by CIO Staff

Google Unveils Office Rival; Oracle Rolls Out PeopleSoft 9

Aug 31, 20066 mins
Enterprise Applications

1. “Google Unveils Office Rival,”

Macworld, 8/28. The search company took the wraps off its Google Apps for Your Domain Web productivity software bundle this week. Although the hosted package features Gmail, Talk, Calendar and Page Creator, Google didn’t include its much-talked-about Writely word processor or its Spreadsheets applications. To provide an offering really capable of trading punches with Microsoft’s Office suite, Google also needs to come up with an alternative to the software giant’s PowerPoint application.

2. “Oracle Continues PeopleSoft 9 Rollout,”

Network World, 8/28. The database and applications vendor continued its gradual release of pieces of its PeopleSoft Enterprise 9 applications suite, Oracle’s most substantial revamp of the suite since acquiring PeopleSoft in January 2005. PeopleSoft Enterprise Performance Management 9 is an integrated suite of analytic applications to help businesses better match company data and resources to their operational goals. Oracle released the CRM portion of PeopleSoft Enterprise 9 a few weeks ago. Next up will be the financials portion of the application suite due out in September, followed by human resources by year’s end.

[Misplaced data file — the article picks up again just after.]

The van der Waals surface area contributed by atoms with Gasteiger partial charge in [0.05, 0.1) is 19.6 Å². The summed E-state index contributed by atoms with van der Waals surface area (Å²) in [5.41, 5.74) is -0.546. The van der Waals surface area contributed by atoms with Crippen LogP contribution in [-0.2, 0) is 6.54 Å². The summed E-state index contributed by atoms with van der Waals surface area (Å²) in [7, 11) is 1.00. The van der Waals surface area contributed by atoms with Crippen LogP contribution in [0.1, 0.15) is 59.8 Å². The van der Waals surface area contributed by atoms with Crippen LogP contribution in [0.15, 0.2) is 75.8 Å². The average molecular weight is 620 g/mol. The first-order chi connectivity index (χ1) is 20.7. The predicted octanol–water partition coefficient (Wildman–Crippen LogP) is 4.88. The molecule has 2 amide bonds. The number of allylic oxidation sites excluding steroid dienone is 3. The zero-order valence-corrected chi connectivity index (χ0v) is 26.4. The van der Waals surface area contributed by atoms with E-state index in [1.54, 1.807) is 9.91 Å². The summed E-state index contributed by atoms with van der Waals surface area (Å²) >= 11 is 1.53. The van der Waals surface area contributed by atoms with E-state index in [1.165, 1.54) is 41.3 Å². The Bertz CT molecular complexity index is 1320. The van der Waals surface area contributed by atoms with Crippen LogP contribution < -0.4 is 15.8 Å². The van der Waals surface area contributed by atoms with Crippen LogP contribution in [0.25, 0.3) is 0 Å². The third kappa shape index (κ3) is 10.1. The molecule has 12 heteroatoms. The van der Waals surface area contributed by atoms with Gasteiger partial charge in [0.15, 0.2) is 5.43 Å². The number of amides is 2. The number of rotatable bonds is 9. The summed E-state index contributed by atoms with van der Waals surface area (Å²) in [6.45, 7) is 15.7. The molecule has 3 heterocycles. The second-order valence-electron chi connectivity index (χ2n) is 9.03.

3. “AOL 9.0 Accused of ‘Badware Behavior,’ “, 8/28. The consortium admonished AOL’s free client software this week for exhibiting what it said were badware proclivities. The group established to combat malicious software issued a report stating that the free version of AOL 9.0 interferes with computer use, meddles with Microsoft’s Internet Explorer browser and its Windows taskbar, and engages in deceptive installation. stopped short of officially labeling AOL 9.0 as badware since AOL has been taking steps to address the consortium’s concerns. In particular, AOL has confirmed that there is a design flaw in its uninstaller software.

4. “Brocade Ex-Execs: ‘Not Guilty,’ “